WITH AN INTRODUCTION BY HERMIONE LEE
The previously uncollected occasional prose of a great English writer - full of wit, feeling and illumination.
Penelope Fitzgerald was a prolific letter writer. She avoided the phone if she could, never even contemplated the possibility of going online. Her warmth, humour and supreme storytelling abilities found their best forum here. Surprising, wonderfully funny, definitive, this is a major collection of Penelope Fitzgerald's reviews, essays and autobiographical writings.
This collection includes pieces on contemporary novelists Giles Foden, Anne Enright, Carol Shields, Rose Tremain, Roddy Doyle; on classic writers Muriel Spark, A.E. Housman, Rose Macaulay, M.R. James, Stevie Smith, Dorothy L. Sayers; on remembering her grandfather E.H. Shepard; on her love of Devon and Spain and William Morris: on writers in their old age; and witty and poignant recollections of her schooldays, her life on a Thames barge, her childhood in Hampstead and the ghost who lived next door but one.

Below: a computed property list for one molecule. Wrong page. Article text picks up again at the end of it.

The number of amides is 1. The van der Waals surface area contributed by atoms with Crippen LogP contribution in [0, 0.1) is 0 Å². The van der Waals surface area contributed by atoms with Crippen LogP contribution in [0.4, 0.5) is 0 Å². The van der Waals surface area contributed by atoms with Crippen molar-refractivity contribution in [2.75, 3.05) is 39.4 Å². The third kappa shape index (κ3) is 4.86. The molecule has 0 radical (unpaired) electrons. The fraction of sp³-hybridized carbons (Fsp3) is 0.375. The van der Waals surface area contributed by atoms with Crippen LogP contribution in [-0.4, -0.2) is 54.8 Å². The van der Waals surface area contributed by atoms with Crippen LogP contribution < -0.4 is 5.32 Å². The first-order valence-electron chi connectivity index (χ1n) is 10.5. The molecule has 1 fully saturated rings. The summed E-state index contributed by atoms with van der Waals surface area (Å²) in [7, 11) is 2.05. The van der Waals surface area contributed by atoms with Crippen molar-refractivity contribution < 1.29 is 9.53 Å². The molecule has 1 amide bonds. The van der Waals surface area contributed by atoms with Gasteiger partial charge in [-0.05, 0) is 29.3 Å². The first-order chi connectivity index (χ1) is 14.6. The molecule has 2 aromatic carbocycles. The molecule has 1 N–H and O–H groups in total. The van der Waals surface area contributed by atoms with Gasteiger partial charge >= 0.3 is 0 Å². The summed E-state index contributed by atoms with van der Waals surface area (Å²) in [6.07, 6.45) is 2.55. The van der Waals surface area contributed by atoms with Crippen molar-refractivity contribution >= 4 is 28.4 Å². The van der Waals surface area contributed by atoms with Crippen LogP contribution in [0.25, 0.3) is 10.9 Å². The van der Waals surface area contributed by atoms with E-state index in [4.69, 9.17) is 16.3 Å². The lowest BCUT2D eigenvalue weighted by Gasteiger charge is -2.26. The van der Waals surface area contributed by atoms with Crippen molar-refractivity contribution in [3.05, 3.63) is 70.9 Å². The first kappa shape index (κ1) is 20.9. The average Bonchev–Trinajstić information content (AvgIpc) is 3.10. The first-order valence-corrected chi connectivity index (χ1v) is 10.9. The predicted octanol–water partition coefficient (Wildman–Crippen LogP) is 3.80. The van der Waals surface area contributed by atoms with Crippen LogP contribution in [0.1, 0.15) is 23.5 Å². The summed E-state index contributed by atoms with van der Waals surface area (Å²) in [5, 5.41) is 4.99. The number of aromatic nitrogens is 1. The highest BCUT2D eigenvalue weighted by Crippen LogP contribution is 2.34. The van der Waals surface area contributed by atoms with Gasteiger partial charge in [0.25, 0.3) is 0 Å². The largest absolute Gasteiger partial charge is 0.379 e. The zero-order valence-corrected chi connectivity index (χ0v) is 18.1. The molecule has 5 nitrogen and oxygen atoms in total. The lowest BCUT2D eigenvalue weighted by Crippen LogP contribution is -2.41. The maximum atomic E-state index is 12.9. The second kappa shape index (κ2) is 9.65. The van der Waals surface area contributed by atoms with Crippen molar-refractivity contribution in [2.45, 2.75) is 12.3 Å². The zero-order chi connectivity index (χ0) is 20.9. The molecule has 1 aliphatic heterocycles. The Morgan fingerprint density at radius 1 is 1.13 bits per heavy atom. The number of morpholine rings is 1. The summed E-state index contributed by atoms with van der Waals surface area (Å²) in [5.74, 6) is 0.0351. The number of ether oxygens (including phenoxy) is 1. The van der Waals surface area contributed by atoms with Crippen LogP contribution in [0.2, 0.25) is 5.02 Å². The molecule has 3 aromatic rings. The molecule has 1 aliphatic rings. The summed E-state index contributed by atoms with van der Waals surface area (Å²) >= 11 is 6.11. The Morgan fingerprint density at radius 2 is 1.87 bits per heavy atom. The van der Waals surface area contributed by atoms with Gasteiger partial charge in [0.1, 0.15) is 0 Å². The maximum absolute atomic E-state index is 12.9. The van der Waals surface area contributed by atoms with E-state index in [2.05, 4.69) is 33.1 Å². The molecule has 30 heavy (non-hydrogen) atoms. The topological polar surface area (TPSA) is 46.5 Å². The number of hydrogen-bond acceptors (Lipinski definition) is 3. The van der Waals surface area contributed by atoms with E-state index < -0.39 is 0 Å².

This is a fantastically funny book - as much of an entertainment as the Kingsley Amis letters.
Publisher: HarperCollins Publishers
Number of pages: 592
Weight: 400 g
Dimensions: 198 x 129 x 36 mm
`Of all the novelists in English of the last quarter-century, Penelope Fitzgerald has the most unarguable claim on greatness.' Philip Hensher
`This generous selection of essays, reviews, introductions and other occasional writings proves yet again that stylistically, intellectually and morally Fitzgerald couldn't put a foot wrong if she'd tried. Hers is an impeccable and unique voice not just from another century but another world.' Michael Dibdin, Books of the Year, Daily Telegraph
`Remarkable. It is the range of her scholarship that impresses.' Doris Lessing, Books of the Year, Daily Telegraph
`An intelligent writer, superbly and unfailingly so. Wise and funny, with a dry wit allied to a great emotional sympathy.' Sunday Times
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